This past legislative session, the Sierra Club worked to pass HB 1389 in North Carolina to help homeowners and small businesses overcome the high upfront costs to clean and renewable sources of energy. Originally, the bill resembled the BerkeleyFIRST model for community efficiency financing. Go figure, but Berkeley, CA, was the really the first to craft a community workaround for today's main obstacle to adoption of cleaner energy sources: high upfront costs. I'm simplifying just a bit, but essentially the Berkeley model works like this:
- the homeowner applies to the program
- if approved, the city pays the installation cost of the solar system and adds a line item to the property tax that will pay off the cost + interest over 20 years.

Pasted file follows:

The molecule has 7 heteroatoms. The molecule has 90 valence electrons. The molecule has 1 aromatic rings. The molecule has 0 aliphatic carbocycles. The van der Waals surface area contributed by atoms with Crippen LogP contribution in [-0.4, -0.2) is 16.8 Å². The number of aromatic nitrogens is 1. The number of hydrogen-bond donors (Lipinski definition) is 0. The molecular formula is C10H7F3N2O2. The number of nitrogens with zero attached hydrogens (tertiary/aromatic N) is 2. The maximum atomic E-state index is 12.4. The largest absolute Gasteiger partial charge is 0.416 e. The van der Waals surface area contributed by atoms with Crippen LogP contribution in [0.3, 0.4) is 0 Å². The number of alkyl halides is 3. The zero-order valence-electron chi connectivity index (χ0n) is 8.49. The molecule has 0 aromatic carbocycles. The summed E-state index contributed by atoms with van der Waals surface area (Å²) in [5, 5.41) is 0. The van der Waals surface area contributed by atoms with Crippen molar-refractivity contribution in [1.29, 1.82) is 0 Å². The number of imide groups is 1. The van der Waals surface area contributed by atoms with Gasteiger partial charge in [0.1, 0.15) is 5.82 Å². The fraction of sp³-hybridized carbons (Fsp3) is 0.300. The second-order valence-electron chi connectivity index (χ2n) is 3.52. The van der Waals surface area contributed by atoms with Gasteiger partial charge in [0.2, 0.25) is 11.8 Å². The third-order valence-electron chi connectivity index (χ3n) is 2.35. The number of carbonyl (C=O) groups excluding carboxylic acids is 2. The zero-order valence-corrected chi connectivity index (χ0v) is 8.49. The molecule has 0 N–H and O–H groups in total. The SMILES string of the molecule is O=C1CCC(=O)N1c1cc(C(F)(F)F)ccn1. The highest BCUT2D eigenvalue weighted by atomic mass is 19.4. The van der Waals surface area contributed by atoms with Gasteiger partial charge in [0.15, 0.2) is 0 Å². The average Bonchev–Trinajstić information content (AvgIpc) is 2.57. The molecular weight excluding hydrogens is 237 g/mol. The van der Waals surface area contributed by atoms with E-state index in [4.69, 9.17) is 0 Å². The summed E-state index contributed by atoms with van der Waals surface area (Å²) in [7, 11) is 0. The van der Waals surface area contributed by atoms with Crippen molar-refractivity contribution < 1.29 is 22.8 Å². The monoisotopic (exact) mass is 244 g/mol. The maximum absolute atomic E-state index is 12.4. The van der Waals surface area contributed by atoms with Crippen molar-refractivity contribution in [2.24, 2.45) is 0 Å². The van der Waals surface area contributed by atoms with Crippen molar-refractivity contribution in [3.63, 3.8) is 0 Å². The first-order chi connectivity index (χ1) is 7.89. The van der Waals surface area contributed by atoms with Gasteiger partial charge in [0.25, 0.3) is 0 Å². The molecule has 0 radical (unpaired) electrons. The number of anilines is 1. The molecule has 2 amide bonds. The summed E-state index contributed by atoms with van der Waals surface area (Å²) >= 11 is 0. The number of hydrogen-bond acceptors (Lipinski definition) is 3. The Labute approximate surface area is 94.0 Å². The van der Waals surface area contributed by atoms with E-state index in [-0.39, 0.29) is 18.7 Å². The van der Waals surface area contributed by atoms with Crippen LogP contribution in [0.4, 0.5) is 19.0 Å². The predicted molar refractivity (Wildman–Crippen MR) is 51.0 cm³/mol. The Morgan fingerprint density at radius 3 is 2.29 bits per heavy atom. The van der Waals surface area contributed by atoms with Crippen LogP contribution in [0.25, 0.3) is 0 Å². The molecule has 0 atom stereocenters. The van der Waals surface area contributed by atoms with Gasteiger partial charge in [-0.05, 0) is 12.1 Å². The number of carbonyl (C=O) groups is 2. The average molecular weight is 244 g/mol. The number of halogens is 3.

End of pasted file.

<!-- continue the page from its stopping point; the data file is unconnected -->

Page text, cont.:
- the cost is tied to the property.
PACE stands for "property assessed clean energy," but state constitutional issues necessitated North Carolina take a slightly different tack. In NC, cities and counties statewide can now establish revolving loan programs in order to help residents and commercial property owners overcome the high upfront costs of permanent energy improvements (solar panels, geothermal, weatherization, etc). Money for these programs may be allocated from unappropriated funds or federal block grant monies. Much of the program structure is left to the local governments to decide and could allow for improvements ranging from solar panel installations to weatherization measures.
So-called "creative financing" for energy efficiency projects are really just pragmatic; homeowners are more likely to purchase clean energy sources if the price tag resembles a cellular plan (i.e. $/per month over x years) versus a $20,000 one time cost.